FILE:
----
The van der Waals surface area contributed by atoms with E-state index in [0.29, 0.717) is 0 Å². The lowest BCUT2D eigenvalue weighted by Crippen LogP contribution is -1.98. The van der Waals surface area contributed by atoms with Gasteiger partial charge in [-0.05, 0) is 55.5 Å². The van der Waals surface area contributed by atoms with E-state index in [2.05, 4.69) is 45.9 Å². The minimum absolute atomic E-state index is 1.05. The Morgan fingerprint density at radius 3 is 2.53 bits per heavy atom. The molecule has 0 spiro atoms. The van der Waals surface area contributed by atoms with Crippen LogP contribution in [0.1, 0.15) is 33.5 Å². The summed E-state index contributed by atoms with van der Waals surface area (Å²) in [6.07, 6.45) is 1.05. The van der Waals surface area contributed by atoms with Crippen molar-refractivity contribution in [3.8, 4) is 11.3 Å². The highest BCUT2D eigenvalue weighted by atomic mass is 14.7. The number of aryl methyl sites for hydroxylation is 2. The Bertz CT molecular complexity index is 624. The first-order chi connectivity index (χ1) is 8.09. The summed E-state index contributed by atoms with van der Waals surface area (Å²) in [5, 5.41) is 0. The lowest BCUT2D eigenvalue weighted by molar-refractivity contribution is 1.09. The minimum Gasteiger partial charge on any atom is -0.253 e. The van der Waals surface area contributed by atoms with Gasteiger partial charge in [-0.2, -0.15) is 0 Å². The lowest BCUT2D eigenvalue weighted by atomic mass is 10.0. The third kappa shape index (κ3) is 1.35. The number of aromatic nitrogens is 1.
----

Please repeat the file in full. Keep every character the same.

The van der Waals surface area contributed by atoms with E-state index in [0.29, 0.717) is 0 Å². The lowest BCUT2D eigenvalue weighted by Crippen LogP contribution is -1.98. The van der Waals surface area contributed by atoms with Gasteiger partial charge in [-0.05, 0) is 55.5 Å². The van der Waals surface area contributed by atoms with E-state index in [2.05, 4.69) is 45.9 Å². The minimum absolute atomic E-state index is 1.05. The Morgan fingerprint density at radius 3 is 2.53 bits per heavy atom. The molecule has 0 spiro atoms. The van der Waals surface area contributed by atoms with Crippen LogP contribution in [0.1, 0.15) is 33.5 Å². The summed E-state index contributed by atoms with van der Waals surface area (Å²) in [6.07, 6.45) is 1.05. The van der Waals surface area contributed by atoms with Crippen molar-refractivity contribution in [3.8, 4) is 11.3 Å². The highest BCUT2D eigenvalue weighted by atomic mass is 14.7. The number of aryl methyl sites for hydroxylation is 2. The Bertz CT molecular complexity index is 624. The first-order chi connectivity index (χ1) is 8.09. The summed E-state index contributed by atoms with van der Waals surface area (Å²) in [5, 5.41) is 0. The lowest BCUT2D eigenvalue weighted by molar-refractivity contribution is 1.09. The minimum Gasteiger partial charge on any atom is -0.253 e. The van der Waals surface area contributed by atoms with Gasteiger partial charge in [-0.2, -0.15) is 0 Å². The lowest BCUT2D eigenvalue weighted by atomic mass is 10.0. The third kappa shape index (κ3) is 1.35. The number of aromatic nitrogens is 1.